What is a Market Indicator?
A market indicator is a quantitative tool that is used by traders to interpret financial data in order to forecast stock market movements.
- A market indicator is a quantitative tool that is used by traders to interpret financial data in order to forecast stock market movements.
- Market indicators are considered a subset of technical indicators.
- Common examples of market indicators include market breadth, market sentiment, on balance volume, and moving averages.
Market Indicators vs. Technical Indicators
Market indicators are considered a subset of technical indicators, but the two share fundamental differences. Market indicators are calculated in the same way as technical indicators, which is by applying statistical formulas to a set of data points in order to derive ratios or formulas.
A market indicator can use data collated from multiple securities traded on a given market or part of an index. Technical indicators usually appear at the bottom of an index price chart, whereas market indicators are generally plotted on separate charts and graphs.
Market Indicators – Types
There are multiple types of market indicators. Common indicators include the following:
1. Market Breadth
Market breadth indicators compare data of several stocks that show a similar price movement. It enables traders to ascertain where the trend is headed in the near future. The number of companies that reach new highs will be compared with the number of stocks that reach new lows within a given trading period.
The market breadth is useful for trend traders who primarily seek to profit off betting on trends of price movements in the market. Trends are considered to be relatively no-risk if the indicators used are accurate, and risk is properly accounted for. However, trends do not account for trading psychology, which can cause unexpected price movements in the market.
For example, the advance-decline line is a ratio that considers the number of positively advancing stocks in an index as opposed to the stocks that are negatively advancing.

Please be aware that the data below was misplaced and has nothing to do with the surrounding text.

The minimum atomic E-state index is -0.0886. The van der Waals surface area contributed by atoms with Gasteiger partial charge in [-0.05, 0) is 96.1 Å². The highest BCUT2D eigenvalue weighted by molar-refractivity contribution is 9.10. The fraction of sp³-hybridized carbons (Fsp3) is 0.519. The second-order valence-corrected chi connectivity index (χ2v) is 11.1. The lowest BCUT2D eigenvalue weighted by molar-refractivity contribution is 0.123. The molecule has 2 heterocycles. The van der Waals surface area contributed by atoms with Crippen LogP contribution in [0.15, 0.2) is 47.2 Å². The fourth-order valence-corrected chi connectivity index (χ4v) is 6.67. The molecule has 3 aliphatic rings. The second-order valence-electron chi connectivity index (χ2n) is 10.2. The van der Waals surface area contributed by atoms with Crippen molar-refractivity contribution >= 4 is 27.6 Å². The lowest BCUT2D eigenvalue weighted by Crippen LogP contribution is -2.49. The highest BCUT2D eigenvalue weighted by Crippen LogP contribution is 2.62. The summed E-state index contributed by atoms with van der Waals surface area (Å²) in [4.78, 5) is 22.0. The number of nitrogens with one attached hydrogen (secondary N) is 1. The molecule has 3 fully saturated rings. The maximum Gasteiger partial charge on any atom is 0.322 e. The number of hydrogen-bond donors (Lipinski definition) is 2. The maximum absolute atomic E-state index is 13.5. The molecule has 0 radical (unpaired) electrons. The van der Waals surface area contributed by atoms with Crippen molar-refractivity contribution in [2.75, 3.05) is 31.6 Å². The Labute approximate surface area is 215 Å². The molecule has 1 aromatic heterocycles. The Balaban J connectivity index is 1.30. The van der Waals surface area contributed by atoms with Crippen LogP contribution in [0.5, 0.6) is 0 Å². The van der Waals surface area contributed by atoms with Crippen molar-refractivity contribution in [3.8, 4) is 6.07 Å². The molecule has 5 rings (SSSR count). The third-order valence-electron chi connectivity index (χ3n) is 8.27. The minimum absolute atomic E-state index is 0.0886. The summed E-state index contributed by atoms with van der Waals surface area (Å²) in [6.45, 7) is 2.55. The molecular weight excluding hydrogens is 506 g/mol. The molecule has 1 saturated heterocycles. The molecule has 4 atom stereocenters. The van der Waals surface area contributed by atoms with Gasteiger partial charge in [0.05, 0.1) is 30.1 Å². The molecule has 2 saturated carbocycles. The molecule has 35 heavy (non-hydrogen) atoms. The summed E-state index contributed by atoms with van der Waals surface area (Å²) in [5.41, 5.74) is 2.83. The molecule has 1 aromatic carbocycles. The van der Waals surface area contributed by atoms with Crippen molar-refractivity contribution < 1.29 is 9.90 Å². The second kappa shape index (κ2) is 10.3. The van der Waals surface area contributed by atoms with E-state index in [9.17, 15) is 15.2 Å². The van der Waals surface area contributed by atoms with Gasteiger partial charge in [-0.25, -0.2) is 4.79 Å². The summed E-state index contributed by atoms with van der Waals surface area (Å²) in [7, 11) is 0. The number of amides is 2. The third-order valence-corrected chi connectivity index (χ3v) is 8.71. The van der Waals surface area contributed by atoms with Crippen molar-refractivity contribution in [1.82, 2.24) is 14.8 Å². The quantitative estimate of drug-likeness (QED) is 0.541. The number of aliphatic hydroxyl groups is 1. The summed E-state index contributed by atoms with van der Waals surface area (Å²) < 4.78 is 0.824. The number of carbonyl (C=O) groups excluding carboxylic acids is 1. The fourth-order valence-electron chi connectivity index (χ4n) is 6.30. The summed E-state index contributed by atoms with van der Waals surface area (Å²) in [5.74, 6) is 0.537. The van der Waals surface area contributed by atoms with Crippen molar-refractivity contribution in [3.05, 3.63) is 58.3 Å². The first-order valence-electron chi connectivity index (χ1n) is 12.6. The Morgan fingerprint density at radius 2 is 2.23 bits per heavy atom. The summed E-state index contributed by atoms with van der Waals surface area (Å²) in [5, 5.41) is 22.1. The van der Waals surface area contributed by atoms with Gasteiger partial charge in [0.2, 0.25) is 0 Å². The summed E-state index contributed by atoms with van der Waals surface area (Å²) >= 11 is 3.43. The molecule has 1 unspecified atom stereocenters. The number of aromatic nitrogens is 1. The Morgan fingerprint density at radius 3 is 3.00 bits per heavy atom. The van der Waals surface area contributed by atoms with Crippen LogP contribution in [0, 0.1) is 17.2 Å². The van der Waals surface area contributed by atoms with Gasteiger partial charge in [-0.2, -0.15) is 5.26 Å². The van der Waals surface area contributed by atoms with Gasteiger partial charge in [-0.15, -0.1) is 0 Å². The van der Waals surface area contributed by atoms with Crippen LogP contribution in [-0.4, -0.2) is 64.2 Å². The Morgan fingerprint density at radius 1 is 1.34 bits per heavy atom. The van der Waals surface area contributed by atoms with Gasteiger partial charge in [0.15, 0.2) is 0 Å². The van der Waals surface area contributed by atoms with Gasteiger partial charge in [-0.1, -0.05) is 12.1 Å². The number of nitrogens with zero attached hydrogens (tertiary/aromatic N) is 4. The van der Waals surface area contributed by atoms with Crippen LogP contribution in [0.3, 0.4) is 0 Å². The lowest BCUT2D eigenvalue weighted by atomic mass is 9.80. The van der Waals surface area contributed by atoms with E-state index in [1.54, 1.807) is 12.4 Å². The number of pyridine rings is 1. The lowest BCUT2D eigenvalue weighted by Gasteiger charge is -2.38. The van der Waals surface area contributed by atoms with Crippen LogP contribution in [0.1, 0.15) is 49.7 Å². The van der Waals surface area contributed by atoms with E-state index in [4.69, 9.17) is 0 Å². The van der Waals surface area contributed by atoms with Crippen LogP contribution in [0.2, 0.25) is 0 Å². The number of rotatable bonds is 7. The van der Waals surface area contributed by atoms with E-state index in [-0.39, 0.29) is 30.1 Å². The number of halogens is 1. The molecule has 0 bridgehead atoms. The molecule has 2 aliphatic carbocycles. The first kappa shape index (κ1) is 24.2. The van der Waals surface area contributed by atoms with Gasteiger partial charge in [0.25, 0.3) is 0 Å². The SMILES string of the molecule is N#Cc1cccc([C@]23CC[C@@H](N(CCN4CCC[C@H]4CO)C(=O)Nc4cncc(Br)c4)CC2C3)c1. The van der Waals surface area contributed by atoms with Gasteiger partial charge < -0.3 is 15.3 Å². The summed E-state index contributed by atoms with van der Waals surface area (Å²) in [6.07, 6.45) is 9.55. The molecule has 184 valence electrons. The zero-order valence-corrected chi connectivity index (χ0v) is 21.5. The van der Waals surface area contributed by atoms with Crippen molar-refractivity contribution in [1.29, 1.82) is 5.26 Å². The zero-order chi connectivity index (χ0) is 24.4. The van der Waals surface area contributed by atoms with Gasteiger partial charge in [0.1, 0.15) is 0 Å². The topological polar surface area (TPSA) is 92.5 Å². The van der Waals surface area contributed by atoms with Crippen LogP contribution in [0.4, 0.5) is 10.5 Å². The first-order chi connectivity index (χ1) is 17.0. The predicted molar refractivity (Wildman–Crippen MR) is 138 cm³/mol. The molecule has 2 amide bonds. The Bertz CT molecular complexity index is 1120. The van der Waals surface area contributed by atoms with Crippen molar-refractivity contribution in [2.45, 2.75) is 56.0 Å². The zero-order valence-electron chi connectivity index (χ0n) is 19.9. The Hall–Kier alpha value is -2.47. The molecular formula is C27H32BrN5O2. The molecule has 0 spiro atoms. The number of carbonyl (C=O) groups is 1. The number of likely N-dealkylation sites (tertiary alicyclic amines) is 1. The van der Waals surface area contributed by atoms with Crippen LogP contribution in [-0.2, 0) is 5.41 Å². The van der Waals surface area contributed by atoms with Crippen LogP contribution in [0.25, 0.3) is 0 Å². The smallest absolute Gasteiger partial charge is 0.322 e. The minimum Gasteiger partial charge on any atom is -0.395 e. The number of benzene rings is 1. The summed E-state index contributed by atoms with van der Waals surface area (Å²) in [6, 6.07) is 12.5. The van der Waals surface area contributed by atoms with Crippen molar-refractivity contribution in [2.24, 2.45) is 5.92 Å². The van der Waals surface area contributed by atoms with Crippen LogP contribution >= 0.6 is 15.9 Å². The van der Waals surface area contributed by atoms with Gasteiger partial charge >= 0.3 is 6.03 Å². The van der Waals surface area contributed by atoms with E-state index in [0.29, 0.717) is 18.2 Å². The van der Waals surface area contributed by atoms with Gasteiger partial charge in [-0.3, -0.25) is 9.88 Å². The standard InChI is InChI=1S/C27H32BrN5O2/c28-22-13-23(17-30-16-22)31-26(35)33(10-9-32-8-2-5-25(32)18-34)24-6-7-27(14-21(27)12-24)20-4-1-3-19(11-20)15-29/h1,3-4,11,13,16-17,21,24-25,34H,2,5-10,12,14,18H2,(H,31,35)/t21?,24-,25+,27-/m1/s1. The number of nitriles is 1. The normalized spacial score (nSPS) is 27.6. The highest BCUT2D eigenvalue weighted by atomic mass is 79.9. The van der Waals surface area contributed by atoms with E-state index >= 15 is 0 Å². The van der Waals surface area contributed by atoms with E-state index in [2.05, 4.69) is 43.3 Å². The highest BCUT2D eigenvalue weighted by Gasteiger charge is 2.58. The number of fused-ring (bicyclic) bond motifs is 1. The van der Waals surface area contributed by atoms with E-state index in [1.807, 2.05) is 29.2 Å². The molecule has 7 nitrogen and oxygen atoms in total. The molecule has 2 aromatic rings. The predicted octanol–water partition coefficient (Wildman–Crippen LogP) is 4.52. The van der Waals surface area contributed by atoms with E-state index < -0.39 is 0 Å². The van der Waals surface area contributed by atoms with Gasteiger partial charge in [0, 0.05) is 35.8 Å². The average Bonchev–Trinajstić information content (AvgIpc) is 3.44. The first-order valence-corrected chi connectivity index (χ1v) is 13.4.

The indicator is useful as it incorporates the weight of the market capitalization of a given company while calculating the trajectory of price movements, as opposed to simply considering the price movements of the stock of the largest company in that index. Common examples include $NYAD and $NAAD.
2. Market Sentiment
Market sentiment indicators serve to contrast the price of a security with its volume of trade. It is done in order to determine if, on the overall market, investors are bullish or bearish on the overall market.
For example, the put-call ratio calculates the number of call options as opposed to the number of put options bought in a given duration.
3. Moving Averages
Moving averages are useful in filtering out irrelevant data points in that they “smooth” out available price data. It is because a moving average is expressed as a single flowing line that represents the average price of a given security over a period.
The chosen period is up to the discretion of the trader, depending upon their priorities. For example, investors and long-term trend followers will normally consider a timeframe of 50, 100, or 200 days. Short-term traders may consider a week-long period.
The moving average can indicate several properties in the trajectory of a given security. The angle of the slope can expose the trendline. A horizontal moving average shows that the price of the security varies while a positively sloped moving average shows that the price is likely to rise.
It is important to note that moving averages do not predict price movements, but simply show the real price movements that have already occurred. Examples include $NYA50, $NYA200, $NAA50, and $NAA200.
4. On-Balance Volume (OBV)
Volume of trade is an important market indicator, and on-balance volume collates a lot of volume-related data into a single flowing line. OBV doesn’t predict price movements but confirms trends. A rising OBV shows that the price of the security is rising while a negative OBV accompanies negative price movements.
If the OBV and price are moving in opposite directions, the price movement is likely to change its direction. A rising OBV accompanied by a falling price shows that the price may soon start to rise. A falling price accompanied by an OBV that is flatlining means that the price is nearing a bottom.
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